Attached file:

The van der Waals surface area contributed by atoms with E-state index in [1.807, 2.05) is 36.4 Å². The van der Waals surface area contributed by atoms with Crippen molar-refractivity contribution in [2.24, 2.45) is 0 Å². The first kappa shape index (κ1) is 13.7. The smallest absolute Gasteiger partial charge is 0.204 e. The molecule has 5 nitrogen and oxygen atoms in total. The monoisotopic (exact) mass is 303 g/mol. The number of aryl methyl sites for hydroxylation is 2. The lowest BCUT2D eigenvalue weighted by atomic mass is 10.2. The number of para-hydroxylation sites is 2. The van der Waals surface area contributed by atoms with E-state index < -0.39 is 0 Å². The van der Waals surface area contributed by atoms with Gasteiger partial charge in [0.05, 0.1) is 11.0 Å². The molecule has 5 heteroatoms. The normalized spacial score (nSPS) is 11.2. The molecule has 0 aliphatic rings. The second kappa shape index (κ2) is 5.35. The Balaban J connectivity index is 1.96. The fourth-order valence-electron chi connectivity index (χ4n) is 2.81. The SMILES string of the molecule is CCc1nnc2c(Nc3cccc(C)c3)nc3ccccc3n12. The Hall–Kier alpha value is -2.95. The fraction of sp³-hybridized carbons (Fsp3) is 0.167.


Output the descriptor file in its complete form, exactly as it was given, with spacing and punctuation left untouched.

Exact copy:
The van der Waals surface area contributed by atoms with E-state index in [1.807, 2.05) is 36.4 Å². The van der Waals surface area contributed by atoms with Crippen molar-refractivity contribution in [2.24, 2.45) is 0 Å². The first kappa shape index (κ1) is 13.7. The smallest absolute Gasteiger partial charge is 0.204 e. The molecule has 5 nitrogen and oxygen atoms in total. The monoisotopic (exact) mass is 303 g/mol. The number of aryl methyl sites for hydroxylation is 2. The lowest BCUT2D eigenvalue weighted by atomic mass is 10.2. The number of para-hydroxylation sites is 2. The van der Waals surface area contributed by atoms with E-state index < -0.39 is 0 Å². The van der Waals surface area contributed by atoms with Gasteiger partial charge in [0.05, 0.1) is 11.0 Å². The molecule has 5 heteroatoms. The normalized spacial score (nSPS) is 11.2. The molecule has 0 aliphatic rings. The second kappa shape index (κ2) is 5.35. The Balaban J connectivity index is 1.96. The fourth-order valence-electron chi connectivity index (χ4n) is 2.81. The SMILES string of the molecule is CCc1nnc2c(Nc3cccc(C)c3)nc3ccccc3n12. The Hall–Kier alpha value is -2.95. The fraction of sp³-hybridized carbons (Fsp3) is 0.167.